Congress Must Act to Stop Cuts Threatening Specialty Physicians

Story Stream
recent articles

The COVID-19 pandemic has shaken the medical profession – placing health care providers of all types on the front lines of diagnosing and treating patients impacted by this pandemic. 

We have also weathered the Centers for Disease Control and Prevention (CDC)-recommended pausing of necessary, but non-urgent care. For radiologists, this means not being able to offer preventive screenings that detect early cancers and other diseases. For patients, it means forgoing potentially lifesaving diagnostic imaging. 

Thankfully, Congress stepped in to help keep small practices, providers, and their staffs afloat during the worst of the COVID-19 shutdown. Unfortunately, providers and patients alike are facing another hurdle – steep Medicare reimbursement cuts from the U.S. Centers for Medicare and Medicaid Services (CMS) that threaten to reduce access to a host of essential health care services, including radiology. With so much at stake, Congress needs to intervene to protect Americans’ access to critical health care services. Otherwise, joint federal efforts to keep medical practices open and available to patients may be wasted.  

If this comes as a shock to you, you are not alone. CMS made this drastic change using its rulemaking authority under the annual Medicare Physician Fee Schedule. This rule will result in a significant cut to reimbursement rates for providers across many specialties beginning January 1, 2021. These changes, if implemented, will dramatically reduce access to essential imaging for patients – especially America’s seniors, who rely on Medicare to see their providers.

Unfortunately, instead of supporting providers and patients during this unprecedented time, CMS has decided to move forward with the Medicare payment rule. As a result, many providers such as radiologists will experience an 11% reduction in 2021 if the rule is implemented as written. Other specialty providers who deliver critical care to patients, including clinical psychologists, neurology, and physical and occupational therapy, face similar cuts.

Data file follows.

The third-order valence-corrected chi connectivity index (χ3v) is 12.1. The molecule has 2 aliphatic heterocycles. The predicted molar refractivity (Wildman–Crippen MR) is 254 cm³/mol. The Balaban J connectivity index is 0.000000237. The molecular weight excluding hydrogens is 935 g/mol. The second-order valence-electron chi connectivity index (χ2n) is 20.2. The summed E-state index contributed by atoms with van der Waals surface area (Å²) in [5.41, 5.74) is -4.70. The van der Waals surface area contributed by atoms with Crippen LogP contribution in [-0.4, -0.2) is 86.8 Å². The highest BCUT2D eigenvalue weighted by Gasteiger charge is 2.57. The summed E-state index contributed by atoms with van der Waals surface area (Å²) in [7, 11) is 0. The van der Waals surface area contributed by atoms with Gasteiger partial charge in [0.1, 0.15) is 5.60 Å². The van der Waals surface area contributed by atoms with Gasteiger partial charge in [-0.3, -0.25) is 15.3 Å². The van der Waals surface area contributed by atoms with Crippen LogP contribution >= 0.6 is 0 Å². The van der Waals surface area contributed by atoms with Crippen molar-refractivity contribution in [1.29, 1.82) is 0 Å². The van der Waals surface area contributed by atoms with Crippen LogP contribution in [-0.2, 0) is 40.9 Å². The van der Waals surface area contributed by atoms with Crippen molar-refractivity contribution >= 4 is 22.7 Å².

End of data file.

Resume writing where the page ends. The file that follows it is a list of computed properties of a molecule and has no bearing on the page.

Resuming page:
Medical professionals work every day to solve the complex health issues our patients face, and radiologists play a key role in diagnosing and treating these patients. Through preventive imaging and diagnostic screenings, radiologists help identify rare and complex medical conditions, diagnose common cancers, and research innovative treatments. The current health crisis is no exception, as radiologists have worked alongside other medical researchers to find new, better treatments for COVID-19 patients – swiftly innovating to keep Americans falling ill with COVID-19 alive. 

While the goals of CMS’ rule are understandable, they were created with a pre-pandemic outlook on our health care system. COVID-19 has changed the entire health care ecosystem and any policymaking needs to account for the current reality that providers and patients face today. This is simply not the case with the Medicare payment rule. 

It would be foolish to make any cuts to Medicare at a time when Americans are facing the worst public health crisis in decades. And though there is a solution in sight, it requires Congress to enact legislation to block these cuts from going forward. I hope that congressional leaders agree that protecting the stability of the health care system and continued access for America’s seniors is a worthwhile endeavor. 

Dr. Howard Fleishon is chair of the Board of Chancellors at the American College of Radiology (ACR). Fleishon has held numerous roles within the ACR, including vice chair, secretary-treasurer, Council speaker, vice chair of the Commission on Government Relations, and founder and former chair of the Radiology Advocacy Network (RAN). Fleishon is also division director of community radiology services in the Emory University Department of Radiology and Imaging Services in Atlanta, GA.

Show comments Hide Comments